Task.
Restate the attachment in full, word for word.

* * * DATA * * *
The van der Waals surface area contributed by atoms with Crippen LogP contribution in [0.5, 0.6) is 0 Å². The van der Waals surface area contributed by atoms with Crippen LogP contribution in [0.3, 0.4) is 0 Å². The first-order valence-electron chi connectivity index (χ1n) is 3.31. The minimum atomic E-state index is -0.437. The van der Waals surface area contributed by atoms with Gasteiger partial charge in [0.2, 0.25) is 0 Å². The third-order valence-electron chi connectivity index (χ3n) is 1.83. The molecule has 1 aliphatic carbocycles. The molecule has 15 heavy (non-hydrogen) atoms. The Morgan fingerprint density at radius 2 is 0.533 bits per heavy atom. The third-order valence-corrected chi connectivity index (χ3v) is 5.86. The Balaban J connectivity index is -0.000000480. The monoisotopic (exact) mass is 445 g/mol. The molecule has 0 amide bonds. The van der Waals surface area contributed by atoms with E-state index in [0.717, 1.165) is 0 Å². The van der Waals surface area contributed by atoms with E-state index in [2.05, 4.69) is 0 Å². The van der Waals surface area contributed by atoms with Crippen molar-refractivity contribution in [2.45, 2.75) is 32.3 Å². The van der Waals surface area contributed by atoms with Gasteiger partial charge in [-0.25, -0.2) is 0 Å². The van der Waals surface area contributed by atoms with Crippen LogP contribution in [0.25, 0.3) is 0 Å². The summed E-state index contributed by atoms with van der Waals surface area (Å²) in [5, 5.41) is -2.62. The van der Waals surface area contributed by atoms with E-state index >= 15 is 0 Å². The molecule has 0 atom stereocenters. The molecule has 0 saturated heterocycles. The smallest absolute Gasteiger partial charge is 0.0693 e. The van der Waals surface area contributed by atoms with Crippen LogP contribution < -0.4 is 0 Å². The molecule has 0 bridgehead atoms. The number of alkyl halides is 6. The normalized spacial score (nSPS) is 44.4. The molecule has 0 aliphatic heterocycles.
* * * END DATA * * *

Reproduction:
The van der Waals surface area contributed by atoms with Crippen LogP contribution in [0.5, 0.6) is 0 Å². The van der Waals surface area contributed by atoms with Crippen LogP contribution in [0.3, 0.4) is 0 Å². The first-order valence-electron chi connectivity index (χ1n) is 3.31. The minimum atomic E-state index is -0.437. The van der Waals surface area contributed by atoms with Gasteiger partial charge in [0.2, 0.25) is 0 Å². The third-order valence-electron chi connectivity index (χ3n) is 1.83. The molecule has 1 aliphatic carbocycles. The molecule has 15 heavy (non-hydrogen) atoms. The Morgan fingerprint density at radius 2 is 0.533 bits per heavy atom. The third-order valence-corrected chi connectivity index (χ3v) is 5.86. The Balaban J connectivity index is -0.000000480. The monoisotopic (exact) mass is 445 g/mol. The molecule has 0 amide bonds. The van der Waals surface area contributed by atoms with E-state index in [0.717, 1.165) is 0 Å². The van der Waals surface area contributed by atoms with E-state index in [2.05, 4.69) is 0 Å². The van der Waals surface area contributed by atoms with Crippen molar-refractivity contribution in [2.45, 2.75) is 32.3 Å². The van der Waals surface area contributed by atoms with Gasteiger partial charge in [-0.25, -0.2) is 0 Å². The van der Waals surface area contributed by atoms with Crippen LogP contribution in [0.25, 0.3) is 0 Å². The summed E-state index contributed by atoms with van der Waals surface area (Å²) in [5, 5.41) is -2.62. The van der Waals surface area contributed by atoms with E-state index >= 15 is 0 Å². The molecule has 0 atom stereocenters. The molecule has 0 saturated heterocycles. The smallest absolute Gasteiger partial charge is 0.0693 e. The van der Waals surface area contributed by atoms with Crippen LogP contribution < -0.4 is 0 Å². The molecule has 0 bridgehead atoms. The number of alkyl halides is 6. The normalized spacial score (nSPS) is 44.4. The molecule has 0 aliphatic heterocycles.